Whether you refer to it as stream of consciousness or call it that inner voice, we all have thousands of thought bubbles-both positive and negative-wafting through the expansive caverns of our minds, helping to set our mood for the day. What many people do not know is that we have far more control over which direction our days will go, than we might realize.
Let’s refer to the pessimistic thought bubbles as “negative self-talk,” and look at four examples of how an inner dialogue might go. I am going to focus on these four because there is a cause-and-effect thing happening here, and several of the negative self-talk concepts are closely related.
Catastrophizing is a long word that should be easy to define by the context of the word catastrophe. It simply means to approach an event or responsibility with an ominous sense of impending disaster. Are you starting a new job? One that you are certain will be challenging? Are you fixated with past punctuality issues, and worried that you are going too go through it all again?
As challenging as it is to do, I have found I can turn off the negative self-talk voice by refusing to follow its line of reasoning. I will also counter it with logic as in, “I know I have had this issue, but am going to start from Day One to address it by setting my alarm clock a half-hour earlier than I used to, by having my lunch already made and by keeping the gas tank on my car more than halfway filled, so that I never have to stop for gas on the way to work.”
Catastrophizing goes hand-in-hand with “What-if?” questions, and both should be avoided at all costs. For instance, “What if I get a flat tire on the way to work my first day, and am late?” is an example of “What-if?” thinking.
It builds up a sense of impending disaster, when there is no need on earth to do so. Because I am afraid I will mess up, invariably I will find a way to do so, and anger the boss at the same time.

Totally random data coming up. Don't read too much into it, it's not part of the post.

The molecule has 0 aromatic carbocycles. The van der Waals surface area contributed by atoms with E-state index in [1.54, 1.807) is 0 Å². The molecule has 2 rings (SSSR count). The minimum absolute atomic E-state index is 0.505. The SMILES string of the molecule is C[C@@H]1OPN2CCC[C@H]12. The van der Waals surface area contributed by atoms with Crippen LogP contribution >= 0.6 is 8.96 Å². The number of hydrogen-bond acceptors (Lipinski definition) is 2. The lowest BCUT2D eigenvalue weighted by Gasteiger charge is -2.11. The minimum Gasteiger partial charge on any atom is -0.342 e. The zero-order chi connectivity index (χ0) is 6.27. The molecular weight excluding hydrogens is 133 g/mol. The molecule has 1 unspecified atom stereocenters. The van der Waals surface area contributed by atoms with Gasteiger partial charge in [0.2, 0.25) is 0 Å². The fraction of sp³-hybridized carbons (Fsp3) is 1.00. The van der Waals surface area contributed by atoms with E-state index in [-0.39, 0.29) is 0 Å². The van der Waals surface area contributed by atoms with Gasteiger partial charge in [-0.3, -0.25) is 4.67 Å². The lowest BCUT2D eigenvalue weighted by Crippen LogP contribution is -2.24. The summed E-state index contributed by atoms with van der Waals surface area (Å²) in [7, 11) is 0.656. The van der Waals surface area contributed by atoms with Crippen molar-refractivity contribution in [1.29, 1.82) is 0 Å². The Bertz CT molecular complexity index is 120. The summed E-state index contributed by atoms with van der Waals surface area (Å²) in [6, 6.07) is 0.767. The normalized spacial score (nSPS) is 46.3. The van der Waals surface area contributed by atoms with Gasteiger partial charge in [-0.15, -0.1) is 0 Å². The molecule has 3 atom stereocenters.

Filtering is another self-talk concept which simply means that in examining any given situation, one filters out all that happened that was good, and focuses on what went wrong. You had a good day and your coworkers made sure you knew they appreciated it, but you remain disconcerted by the fact that you stuck your foot in your mouth at lunch, right when everyone was listening. You get overwhelmed by how bad it all sounds but forget that most of the day was quite productive.
Black and white thinking is another self-talk mode, one which involves seeing a situation as all-good or all-bad, instead of recognizing that things are far more likely to end up somewhere in the middle.
|That's me all right...|
For me it comes down to last night when, for the second evening in a row, I was so wiped out that despite having kids over both nights, I ended up skipping the meal and going to bed. I was not in a bad space, just too tired to care about eating. It makes no sense to me to eat when I am so tired I can’t even appreciate how tasty it is.
Meanwhile, now my brain wants to complicate matters by catastrophizing: “I bet everyone is angry at me because I am antisocial,” as opposed to, “I bet everyone is a little worried about me because I am so tired.” There is no reason for me to assume something negative.
My brain wants to ask "What-if?" questions, as in, “What if they think I went to bed because I was mad they were here?” instead of saying, “They obviously see that I am so tired I don’t even want to eat” so the fact that they are there has no bearing on the case, because I can go to bed any time I want.
My brain wants to filter out that the kids did not come here to see me, so much as they came here after a hard day to eat some Mama-Made grub. Nothing happened to prevent them from having a delicious dinner, because all I did was fade into the background without so much as a whimper.
What occurred was still a pleasant evening for everyone, that might have been a little more complete, had I been in attendance, but was not affected adversely by my absence.
The fact that I had already been up for eighteen hours, even with an afternoon nap, simply left me too tired to make the effort to remain upright. If I had been indulging in alcohol, I could skipped that step, but no such luck.
Water is still my beverage of choice, so I can’t blame booze. In fact that is the whole point of this post: There is no blame to assign so let’s move on.
Negative self-talk is about examining events or scenarios-either in the future or in the past-and continuously choosing to follow a path of pessimism. Overcoming negative self-talk not only leaves you with more energy for the task(s) at hand, it gives you a huge boost to know that you are far more likely to experience success with a positive outlook, than with a negative one.
I looked at four examples of negative self-talk, but there are at least fifteen altogether. To be aware that these inner, mood-changing modes of thinking exist, is to be one step ahead in charting a positive course through life.
Speaking for myself, I need all the help I can get.